Grammarly Banned by the Federal Government

Grammerly was banned in January from the Sate’s mobile phones and I didn’t know I was in love with this app.

Does this mean that Grammerly is a key logger for the Chinese government? I’m upset because this app hides all the problems I have with spelling words right, I’m an electrician.

Is there anything close from an American company? Can 1Password add this into their app. What do you do without it? I’m eating a lot of chocolate.


Saw this somewhere (don’t have the link any more) that Grammarly was banned from internal use at Microsoft:

" Microsoft thinks there are security issues.

“The Grammarly Office add-in and browser extensions should not be used on the Microsoft network because they are able to access Information Rights Management (IRM) protected content within emails and documents,” Microsoft said."

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Further reading, seems to be a concern that Grammarly is a key logger and uploads everything you type to their cloud servers for analysis.

If that is the basis of the objection, then the only solution that would pass muster would have to run entirely locally and only update locally stored dictionary/rules periodically.

IDK if such products exist any more in the age of heavily cloud-connected services.

Maybe dust off a copy of 1980’s Spellguard and a CP/M virtual machine? /JK

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So is grammarly a genuine security concern or are its actions simply a necessity that you can’t correct grammar if you don’t have the text?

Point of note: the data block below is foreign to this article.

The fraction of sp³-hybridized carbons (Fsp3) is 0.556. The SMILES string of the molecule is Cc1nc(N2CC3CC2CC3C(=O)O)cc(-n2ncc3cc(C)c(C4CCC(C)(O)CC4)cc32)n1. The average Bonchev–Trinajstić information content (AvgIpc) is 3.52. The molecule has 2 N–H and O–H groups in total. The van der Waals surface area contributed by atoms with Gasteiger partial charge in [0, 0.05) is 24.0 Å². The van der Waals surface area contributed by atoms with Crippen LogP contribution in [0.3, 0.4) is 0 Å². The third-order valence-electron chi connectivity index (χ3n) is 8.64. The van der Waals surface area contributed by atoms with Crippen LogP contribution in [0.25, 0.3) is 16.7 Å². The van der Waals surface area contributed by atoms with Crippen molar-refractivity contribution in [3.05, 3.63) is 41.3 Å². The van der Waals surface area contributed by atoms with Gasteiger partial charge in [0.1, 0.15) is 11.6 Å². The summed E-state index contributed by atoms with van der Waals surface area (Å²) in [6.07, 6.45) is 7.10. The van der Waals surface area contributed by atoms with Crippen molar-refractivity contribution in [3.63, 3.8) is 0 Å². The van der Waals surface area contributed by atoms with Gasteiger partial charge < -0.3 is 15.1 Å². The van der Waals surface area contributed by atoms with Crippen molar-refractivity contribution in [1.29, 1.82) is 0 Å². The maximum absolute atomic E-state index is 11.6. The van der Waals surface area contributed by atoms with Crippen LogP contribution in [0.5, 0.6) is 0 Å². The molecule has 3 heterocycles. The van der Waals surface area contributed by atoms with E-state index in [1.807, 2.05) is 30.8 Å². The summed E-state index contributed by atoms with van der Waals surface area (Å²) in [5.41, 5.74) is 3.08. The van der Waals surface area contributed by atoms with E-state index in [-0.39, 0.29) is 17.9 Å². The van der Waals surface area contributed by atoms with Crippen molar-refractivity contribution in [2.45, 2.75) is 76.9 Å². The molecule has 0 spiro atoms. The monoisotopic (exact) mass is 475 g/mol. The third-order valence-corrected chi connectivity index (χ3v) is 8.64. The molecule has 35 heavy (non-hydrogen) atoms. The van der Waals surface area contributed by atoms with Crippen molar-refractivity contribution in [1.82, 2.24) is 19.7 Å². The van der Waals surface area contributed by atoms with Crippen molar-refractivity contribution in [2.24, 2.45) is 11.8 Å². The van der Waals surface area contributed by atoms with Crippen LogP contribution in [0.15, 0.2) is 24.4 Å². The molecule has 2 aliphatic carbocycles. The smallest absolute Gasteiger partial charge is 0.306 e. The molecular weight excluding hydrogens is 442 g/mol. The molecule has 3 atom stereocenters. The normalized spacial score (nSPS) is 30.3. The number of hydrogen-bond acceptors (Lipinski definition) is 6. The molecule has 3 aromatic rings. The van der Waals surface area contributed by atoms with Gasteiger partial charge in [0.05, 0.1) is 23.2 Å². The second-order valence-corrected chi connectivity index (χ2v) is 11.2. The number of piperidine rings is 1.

I had no idea I should be concerned with security using Grammarly. I found this site’s assessment of Grammarly’s security. I have no idea how credible the site is and I don’t understand most of what I read, but here it is:

So, if MS and several states are banning Grammarly, should I be concerned and stop using it? The school pays for it so this could be a school-wide concern for us, not just an individual concern. I should add that I don’t use the website, I use the desktop app and Safari extension.

I guess it would depend how much you work with information which is proprietary or subject to other confidentiality requirements.

You say that the school pays for it which implies that there may be some confidentiality requirements around personal student data such as academic performance or disciplinary issues, but equally if your school pays for it does that mean that they’ve carried out a due diligence review and have OK’d it…

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You knew about it four years ago! :stuck_out_tongue:

That Upguard security report is not something to worry about. It’s just information about either their cache or load balancer on Amazon Web Services and doesn’t tell you much about the security of their actual application and databases. (Also, they scored well.) The data absorption and retention is why these companies aren’t allowing Grammarly, which is all all intentional/legal use.